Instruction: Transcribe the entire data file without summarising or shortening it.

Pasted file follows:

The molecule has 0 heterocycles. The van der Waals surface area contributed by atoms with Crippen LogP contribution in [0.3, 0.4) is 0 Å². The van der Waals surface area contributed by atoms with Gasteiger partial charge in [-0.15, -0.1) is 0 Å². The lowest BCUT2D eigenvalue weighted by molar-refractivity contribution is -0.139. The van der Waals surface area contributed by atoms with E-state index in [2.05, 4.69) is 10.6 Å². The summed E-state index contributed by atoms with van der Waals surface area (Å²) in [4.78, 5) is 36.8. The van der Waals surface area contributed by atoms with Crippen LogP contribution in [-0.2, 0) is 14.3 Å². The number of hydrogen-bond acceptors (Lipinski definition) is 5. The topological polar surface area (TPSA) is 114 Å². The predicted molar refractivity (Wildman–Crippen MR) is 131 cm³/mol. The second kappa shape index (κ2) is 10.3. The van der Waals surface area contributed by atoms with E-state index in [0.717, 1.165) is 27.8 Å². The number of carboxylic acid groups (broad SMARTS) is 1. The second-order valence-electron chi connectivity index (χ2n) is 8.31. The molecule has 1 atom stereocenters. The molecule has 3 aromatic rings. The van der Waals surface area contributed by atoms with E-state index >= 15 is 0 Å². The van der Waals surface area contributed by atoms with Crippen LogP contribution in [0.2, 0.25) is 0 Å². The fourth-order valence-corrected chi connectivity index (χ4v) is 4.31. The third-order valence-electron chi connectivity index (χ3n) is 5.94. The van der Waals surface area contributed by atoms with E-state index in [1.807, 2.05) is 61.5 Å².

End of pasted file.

The molecule has 0 heterocycles. The van der Waals surface area contributed by atoms with Crippen LogP contribution in [0.3, 0.4) is 0 Å². The van der Waals surface area contributed by atoms with Gasteiger partial charge in [-0.15, -0.1) is 0 Å². The lowest BCUT2D eigenvalue weighted by molar-refractivity contribution is -0.139. The van der Waals surface area contributed by atoms with E-state index in [2.05, 4.69) is 10.6 Å². The summed E-state index contributed by atoms with van der Waals surface area (Å²) in [4.78, 5) is 36.8. The van der Waals surface area contributed by atoms with Crippen LogP contribution in [-0.2, 0) is 14.3 Å². The number of hydrogen-bond acceptors (Lipinski definition) is 5. The topological polar surface area (TPSA) is 114 Å². The predicted molar refractivity (Wildman–Crippen MR) is 131 cm³/mol. The second kappa shape index (κ2) is 10.3. The van der Waals surface area contributed by atoms with E-state index in [0.717, 1.165) is 27.8 Å². The number of carboxylic acid groups (broad SMARTS) is 1. The second-order valence-electron chi connectivity index (χ2n) is 8.31. The molecule has 1 atom stereocenters. The molecule has 3 aromatic rings. The van der Waals surface area contributed by atoms with E-state index >= 15 is 0 Å². The van der Waals surface area contributed by atoms with Crippen LogP contribution in [0.2, 0.25) is 0 Å². The fourth-order valence-corrected chi connectivity index (χ4v) is 4.31. The third-order valence-electron chi connectivity index (χ3n) is 5.94. The van der Waals surface area contributed by atoms with E-state index in [1.807, 2.05) is 61.5 Å².